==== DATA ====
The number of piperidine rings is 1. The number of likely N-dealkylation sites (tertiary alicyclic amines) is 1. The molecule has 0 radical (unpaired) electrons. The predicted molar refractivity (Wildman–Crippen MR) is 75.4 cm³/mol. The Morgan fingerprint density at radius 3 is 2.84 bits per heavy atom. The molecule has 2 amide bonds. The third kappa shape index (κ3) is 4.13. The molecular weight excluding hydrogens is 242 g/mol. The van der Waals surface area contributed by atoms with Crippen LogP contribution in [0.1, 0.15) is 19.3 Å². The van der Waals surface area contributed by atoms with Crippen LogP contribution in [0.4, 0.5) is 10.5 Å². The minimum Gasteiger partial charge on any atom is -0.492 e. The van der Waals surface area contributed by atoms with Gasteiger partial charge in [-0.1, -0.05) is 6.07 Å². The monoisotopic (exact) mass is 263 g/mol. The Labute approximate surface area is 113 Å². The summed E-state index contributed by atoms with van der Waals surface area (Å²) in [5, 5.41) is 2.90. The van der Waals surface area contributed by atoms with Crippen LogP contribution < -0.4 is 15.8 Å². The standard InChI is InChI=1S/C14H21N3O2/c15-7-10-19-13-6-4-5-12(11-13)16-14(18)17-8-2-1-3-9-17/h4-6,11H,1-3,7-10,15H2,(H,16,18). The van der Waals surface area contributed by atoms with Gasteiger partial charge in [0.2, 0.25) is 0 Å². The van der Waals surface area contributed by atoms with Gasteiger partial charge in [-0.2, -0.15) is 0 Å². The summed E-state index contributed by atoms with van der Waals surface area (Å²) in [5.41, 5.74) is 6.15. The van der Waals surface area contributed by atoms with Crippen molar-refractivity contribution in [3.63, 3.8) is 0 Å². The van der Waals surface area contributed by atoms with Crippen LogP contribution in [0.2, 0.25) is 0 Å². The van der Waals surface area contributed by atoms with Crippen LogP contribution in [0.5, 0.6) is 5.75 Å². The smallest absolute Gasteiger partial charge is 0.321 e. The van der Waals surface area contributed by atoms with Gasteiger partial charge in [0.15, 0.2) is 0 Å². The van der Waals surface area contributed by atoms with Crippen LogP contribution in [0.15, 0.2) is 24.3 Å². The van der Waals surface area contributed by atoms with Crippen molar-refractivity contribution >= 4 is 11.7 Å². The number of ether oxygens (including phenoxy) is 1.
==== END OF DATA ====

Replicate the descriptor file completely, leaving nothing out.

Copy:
The number of piperidine rings is 1. The number of likely N-dealkylation sites (tertiary alicyclic amines) is 1. The molecule has 0 radical (unpaired) electrons. The predicted molar refractivity (Wildman–Crippen MR) is 75.4 cm³/mol. The Morgan fingerprint density at radius 3 is 2.84 bits per heavy atom. The molecule has 2 amide bonds. The third kappa shape index (κ3) is 4.13. The molecular weight excluding hydrogens is 242 g/mol. The van der Waals surface area contributed by atoms with Crippen LogP contribution in [0.1, 0.15) is 19.3 Å². The van der Waals surface area contributed by atoms with Crippen LogP contribution in [0.4, 0.5) is 10.5 Å². The minimum Gasteiger partial charge on any atom is -0.492 e. The van der Waals surface area contributed by atoms with Gasteiger partial charge in [-0.1, -0.05) is 6.07 Å². The monoisotopic (exact) mass is 263 g/mol. The Labute approximate surface area is 113 Å². The summed E-state index contributed by atoms with van der Waals surface area (Å²) in [5, 5.41) is 2.90. The van der Waals surface area contributed by atoms with Crippen LogP contribution < -0.4 is 15.8 Å². The standard InChI is InChI=1S/C14H21N3O2/c15-7-10-19-13-6-4-5-12(11-13)16-14(18)17-8-2-1-3-9-17/h4-6,11H,1-3,7-10,15H2,(H,16,18). The van der Waals surface area contributed by atoms with Gasteiger partial charge in [0.2, 0.25) is 0 Å². The van der Waals surface area contributed by atoms with Gasteiger partial charge in [-0.2, -0.15) is 0 Å². The summed E-state index contributed by atoms with van der Waals surface area (Å²) in [5.41, 5.74) is 6.15. The van der Waals surface area contributed by atoms with Crippen molar-refractivity contribution in [3.63, 3.8) is 0 Å². The van der Waals surface area contributed by atoms with Crippen LogP contribution in [0.2, 0.25) is 0 Å². The van der Waals surface area contributed by atoms with Crippen LogP contribution in [0.5, 0.6) is 5.75 Å². The smallest absolute Gasteiger partial charge is 0.321 e. The van der Waals surface area contributed by atoms with Gasteiger partial charge in [0.15, 0.2) is 0 Å². The van der Waals surface area contributed by atoms with Crippen LogP contribution in [0.15, 0.2) is 24.3 Å². The van der Waals surface area contributed by atoms with Crippen molar-refractivity contribution >= 4 is 11.7 Å². The number of ether oxygens (including phenoxy) is 1.